Wednesday, April 26, 2017

Thoughts on Drawing - Varun Gudapati

I started drawing sophomore year just for fun. I would take a photograph and try to draw it as realistically and true to the picture as possible. While I enjoyed making these drawings and looking at the finished product, I always wondered if there was a practical purpose to them because a photograph captured the same material with more detail. My mom has drawn her whole life as a hobby and recently went to art school and started working in design. Back at home, I looked through some of her sketches and drawings and noticed that they were very natural. Rather than making sure that every line and shape was perfectly made, she just approximated everything yet the final result would come through effectively. More importantly, these sketches and drawings had a purpose. They were a means of putting ideas on paper in a matter that drawing could do better than any other medium. I wanted to take this class not just to develop my fundamental drawing techniques but also to learn from the ground up with a different perspective.

Right off the bat, this class had me drawing from real objects, which I had never done before. I was forced to make approximations and get used to the fact that I could just exactly measure and scale every line I drew. This was the first step in changing my perception of drawing.

One of my favorite moments this semester happened as I was sitting in front of the law school, doing my empirical perspective drawing. After finishing up the sketch of the building, I started taking some photographs with my phone to use for shading later. I immediately noticed that the pictures on my phone had a noticeably different perspective from my drawing. No matter where I positioned the phone, the top and bottom of the buildings seemed to slope towards the center much more aggressively compared to what I was seeing in person. Though I was bugged at first, I quickly became excited that I had experienced a fundamental quality of drawing: it is a opportunity to capture things just as the eye sees them, which is something that many photographs cannot do. In many ways, my unshaded sketch was more true to what I saw than the fully-colored high-resolution picture on my phone. I finally found my "practical purpose."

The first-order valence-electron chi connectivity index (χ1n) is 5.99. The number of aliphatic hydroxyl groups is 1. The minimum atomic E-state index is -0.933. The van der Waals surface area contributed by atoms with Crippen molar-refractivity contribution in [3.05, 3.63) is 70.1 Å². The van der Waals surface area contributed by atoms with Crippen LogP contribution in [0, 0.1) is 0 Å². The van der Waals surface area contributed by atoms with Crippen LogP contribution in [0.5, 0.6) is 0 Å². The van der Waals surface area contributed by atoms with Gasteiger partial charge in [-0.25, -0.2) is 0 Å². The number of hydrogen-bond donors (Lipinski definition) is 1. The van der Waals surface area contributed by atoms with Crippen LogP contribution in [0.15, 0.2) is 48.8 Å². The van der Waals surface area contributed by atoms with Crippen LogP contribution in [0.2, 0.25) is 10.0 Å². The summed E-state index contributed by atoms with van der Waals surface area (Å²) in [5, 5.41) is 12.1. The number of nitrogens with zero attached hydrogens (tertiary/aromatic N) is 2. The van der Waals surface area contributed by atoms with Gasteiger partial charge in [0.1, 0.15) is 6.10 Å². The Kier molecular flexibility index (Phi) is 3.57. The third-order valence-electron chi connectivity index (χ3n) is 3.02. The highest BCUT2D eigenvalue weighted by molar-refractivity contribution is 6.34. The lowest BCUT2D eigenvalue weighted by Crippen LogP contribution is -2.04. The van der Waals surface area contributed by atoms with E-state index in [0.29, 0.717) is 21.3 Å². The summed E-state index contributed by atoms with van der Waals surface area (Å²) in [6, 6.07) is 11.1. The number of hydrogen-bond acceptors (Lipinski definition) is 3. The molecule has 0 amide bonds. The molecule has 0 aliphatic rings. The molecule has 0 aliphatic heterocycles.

Most importantly, this class finally gave me the ability to draw "naturally." It took me until the last assignment, but I was able to put the ruler away and make many rough and approximated objects that came together cohesively as I had seen in my mom's drawings and some of the demo drawings from class. When I was drawing the trees, I used very rough scribbles for the leaves, which is something I would never have tried earlier on in the class. Standing back, these scribbles took form and made better representations of leaves than any of my previous more deliberate attempts to draw them. Likewise, when shading, I ditched the obsession of trying to blend things into a super smooth, uniform color (which I was usually unable to do anyways) and instead made rough lines and strokes that followed the contours of the object. Again, when looking at the whole picture, this shading had the effect that I wanted. Beyond any drawing techniques, to me this assignment had meaning in its content. I was using a collection of images to create a fictional narrative. I was turning my imagination into something concrete.

This class has transformed my perspective of drawing in ways that I had never expected. I learned the better techniques that I hoped to learn and improved on fundamentals, but also, I finally discovered a way to put purpose into my drawings. In this sense, I am leaving with tangible improvements to how drawing a part of my life in both a creative and functional sense.

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